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Hand Dislocation Workup

  • Author: Jeff Chan, MD, MS, FACEP; Chief Editor: Sherwin SW Ho, MD  more...
 
Updated: Feb 29, 2016
 

Laboratory Studies

Laboratory studies are not typically necessary for the patient with an isolated interphalangeal joint dislocation. However, if management of the dislocation requires open reduction, general anesthesia, or anesthetic limb block, then preoperative laboratory studies may facilitate patient care. On occasion, therapeutic drug levels, cardiac studies, coagulation studies, or preoperative microbial studies may be required if the dislocation involves an open joint or concurrent soft tissue contamination.

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Radiography

Edema, tenderness, or deformity at a joint or along the digit should prompt radiographic evaluation. Findings can be subtle; pain out of proportion to radiographic findings should heighten the physician’s suspicion for significant injury.

If radiographs are obtained and no identifiable fracture is visible, yet the patient remains in a significant amount of discomfort, an occult fracture may be present. Proper splinting and urgent referral may be indicated.

A child or adolescent with open growth plates who remains in pain even though radiographs reveal no fracture may have a growth plate injury. Proper splinting and urgent referral may be indicated.

The following views should be taken:

  • Anteroposterior
  • Lateral (to check the lateral radiograph for joint congruency or rotation)
  • Oblique
  • Stress views can be examined if ligamentous laxity is documented or suspected. (see image below)
    Radiograph displaying a stress test of a torn ulna Radiograph displaying a stress test of a torn ulnar collateral ligament.
  • Postreduction images must follow even the most apparently routine reductions

In rare circumstances, computed tomography (CT) or magnetic resonance imaging (MRI) may be necessary to make a definitive diagnosis.[15]

Radiographs of the affected finger help further define the anatomy of the dislocation, rule out associated fractures, and assess the adequacy of reduction. For dorsal dislocations at the proximal interphalangeal (PIP) joint (see the images below), the initial radiographs are often obtained after reduction because the athlete, trainer, or coach commonly reduces the dislocation at the scene. If the finger is still dislocated when the radiographs are obtained, the middle phalanx may be hyperextended and often deviated to the ulnar side.

Acute dorsal proximal interphalangeal joint fractu Acute dorsal proximal interphalangeal joint fracture-dislocation.
Acute dorsal proximal interphalangeal fracture-dis Acute dorsal proximal interphalangeal fracture-dislocation. A concentric reduction could not be maintained in a splint.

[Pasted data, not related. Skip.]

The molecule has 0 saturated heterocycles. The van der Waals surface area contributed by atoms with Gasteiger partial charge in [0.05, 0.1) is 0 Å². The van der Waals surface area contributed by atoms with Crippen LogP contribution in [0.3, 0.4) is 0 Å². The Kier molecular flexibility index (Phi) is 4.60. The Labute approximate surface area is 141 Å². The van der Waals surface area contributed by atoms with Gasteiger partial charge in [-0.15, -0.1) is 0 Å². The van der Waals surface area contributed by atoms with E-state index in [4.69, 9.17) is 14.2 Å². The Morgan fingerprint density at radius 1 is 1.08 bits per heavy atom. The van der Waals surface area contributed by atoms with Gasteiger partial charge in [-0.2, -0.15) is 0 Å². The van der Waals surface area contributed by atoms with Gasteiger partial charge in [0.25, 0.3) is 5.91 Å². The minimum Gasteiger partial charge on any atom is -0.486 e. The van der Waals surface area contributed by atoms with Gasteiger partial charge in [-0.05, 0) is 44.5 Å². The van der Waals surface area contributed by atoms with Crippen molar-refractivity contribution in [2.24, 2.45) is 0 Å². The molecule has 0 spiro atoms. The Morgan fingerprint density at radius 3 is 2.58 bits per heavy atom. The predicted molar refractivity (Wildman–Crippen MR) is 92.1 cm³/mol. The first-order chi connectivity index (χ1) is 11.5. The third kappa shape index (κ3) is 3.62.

Dorsal thumb interphalangeal dislocation. Dorsal thumb interphalangeal dislocation.
Dorsal thumb interphalangeal dislocation. Dorsal thumb interphalangeal dislocation.

In a volar dislocation (see the image below), rotation may be noticeable on the lateral view. The head of the proximal phalanx lies in a different plane from that occupied by the base of the middle phalanx.

Volar proximal interphalangeal (PIP) joint disloca Volar proximal interphalangeal (PIP) joint dislocation.

Common fractures to look for include avulsions and impacted fractures. Avulsions at the volar base of the middle phalanx (or the distal phalanx, in the case of distal interphalangeal [DIP] joint injury) from the volar plate may not affect the treatment plan if they are small. Larger fractures at this location make the injury a fracture-dislocation, which may be unstable in extension (see the image below).

Complex unstable fracture of the proximal phalanx. Complex unstable fracture of the proximal phalanx.

Avulsions at the dorsal base of the middle phalanx (or the distal phalanx, in the case of DIP joint injury) from the extensor tendon should prompt careful testing of extensor function and probably require splinting in extension; splinting in hyperextension should be avoided. Most central slip injuries, however, involve only soft tissue.

Impacted fractures of the joint surface are often best visualized on a true lateral view, allowing direct comparison of the radial and ulnar articular surfaces.

Key considerations in the radiographic assessment of reduction include the following:

  • Congruence of the articular surfaces
  • Absence of rotational deformity
  • Fractures around the metacarpophalangeal (MCP) and carpometacarpal (CMC) joints

With respect to articular congruence, the head of the more proximal phalanx should form a U shape that fits symmetrically within the U shape of the base of the more distal phalanx. If the joint space is not equal throughout on both views, the examiner should be highly suspicious for persistent subluxation secondary to entrapment of soft-tissue structures within the joint.

A volar PIP dislocation in which the head of the proximal phalanx buttonholes between the central slip and the lateral band has a rotational component. This can be observed on the lateral view, where the radial and ulnar aspects of each joint surface would be superimposed.

To rule out fractures around the MCP and CMC joints, anteroposterior, lateral, and oblique views of the entire hand are indicated (see the images below). In the dorsal dislocation patterns, the oblique or lateral view reveals the dorsal prominence of the affected joint. Common fractures to look for include avulsion-type fractures of the metacarpal bases, associated with the CMC dislocation.

Displaced fourth and fifth metacarpal fractures, a Displaced fourth and fifth metacarpal fractures, anteroposterior view.
Displaced fourth and fifth metacarpal fractures, l Displaced fourth and fifth metacarpal fractures, lateral view.
Fourth and fifth metacarpal fractures, oblique vie Fourth and fifth metacarpal fractures, oblique view.
Fourth and fifth metacarpal fractures after intram Fourth and fifth metacarpal fractures after intramedullary pinning, anteroposterior view.
Fourth and fifth metacarpals after intramedullary Fourth and fifth metacarpals after intramedullary pinning, lateral view.